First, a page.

In James Bowen and others v Commissioner of Police of the Metropolis the Supreme Court considered the effect of the implied duty of trust and confidence in relation to the conduct of litigation by an employer or quasi employer. The Court concluded that the implied duty did not mean that the Police Commissioner owed a duty to her police officers, in the conduct of proceedings against her as vicariously liable for their alleged misconduct, to take reasonable care to protect their economic and reputational interests.
Four officers in the Metropolitan Police took part in the arrest of a suspected terrorist. The suspect later claimed that he had been seriously assaulted and injured by the police officers during the course of his arrest.
The suspect brought a civil claim against the Police Commissioner alleging that she was vicariously liable for the officers’ actions. The police officers were not defendants in the action. The Commissioner settled the claim during the trial with an admission of liability in relation to the officers’ alleged conduct, an apology for “gratuitous violence” and compensation, despite the fact that an internal investigation and the CPS had concluded that there was no case to answer.
The officers were subsequently prosecuted but were acquitted of assault occasioning actual bodily harm. The officers brought claims against the Commissioner as their quasi-employer, alleging breach of contract, negligence and misfeasance in public office arising from the manner in which the Commissioner had defended the suspect’s claim. The officers sought compensation for reputational, economic and psychiatric damage.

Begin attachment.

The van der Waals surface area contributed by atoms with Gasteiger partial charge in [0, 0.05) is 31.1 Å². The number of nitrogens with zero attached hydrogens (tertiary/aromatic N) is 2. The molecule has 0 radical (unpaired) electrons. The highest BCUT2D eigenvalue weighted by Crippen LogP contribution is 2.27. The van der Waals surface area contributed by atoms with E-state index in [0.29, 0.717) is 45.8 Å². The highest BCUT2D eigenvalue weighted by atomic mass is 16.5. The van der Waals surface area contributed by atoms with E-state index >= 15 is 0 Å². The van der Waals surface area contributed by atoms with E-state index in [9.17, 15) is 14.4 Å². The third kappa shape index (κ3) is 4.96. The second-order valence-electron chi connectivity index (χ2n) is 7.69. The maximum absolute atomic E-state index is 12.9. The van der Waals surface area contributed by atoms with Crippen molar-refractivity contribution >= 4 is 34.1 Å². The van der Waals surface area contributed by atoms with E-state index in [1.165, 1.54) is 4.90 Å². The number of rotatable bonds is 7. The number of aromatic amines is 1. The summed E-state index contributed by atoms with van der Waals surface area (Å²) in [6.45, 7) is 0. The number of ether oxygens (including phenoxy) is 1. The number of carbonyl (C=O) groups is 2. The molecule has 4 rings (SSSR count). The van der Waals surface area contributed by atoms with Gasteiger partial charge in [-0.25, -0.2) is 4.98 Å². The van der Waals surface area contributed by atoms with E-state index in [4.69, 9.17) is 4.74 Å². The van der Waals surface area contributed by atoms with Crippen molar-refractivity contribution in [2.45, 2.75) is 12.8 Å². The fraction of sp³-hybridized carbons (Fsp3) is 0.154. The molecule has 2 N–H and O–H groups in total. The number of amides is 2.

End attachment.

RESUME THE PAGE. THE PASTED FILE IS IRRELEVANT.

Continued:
The Commissioner applied for the claims to be struck out but the Court of Appeal permitted the officers’ appeals on the issue of the Commissioner’s duty of care to safeguard their economic and reputational interests and its extension to the conduct of litigation by the Commissioner. The Court of Appeal accepted that the Commissioner’s primary duty was to protect the police service but did not consider that the duty conflicted with the duty asserted by the officers. The Commissioner appealed to the Supreme Court.
The Supreme Court unanimously allowed the appeal. The officers argued that the duty of care relied on was a manifestation of the duty of trust and confidence implied into contracts of employment. Police officers hold public office and are not employees but the officers argued that the relationship between the Commissioner and the officers was analogous to that of an employment relationship. The Supreme Court ultimately concluded that the proposed duty of care would not be fair, just or reasonable.
This is a useful judgment showing that employers do not need to take reasonable care to protect the economic and reputational interests of their employees when defending claims. This is a decision based partly on public policy as having such a duty would discourage settlements and would be likely to give rise to delay, disruption and satellite litigation.
Notwithstanding this, employers would be well advised to still consider the impact of the conduct of litigation which affects their employees from an employee relations perspective.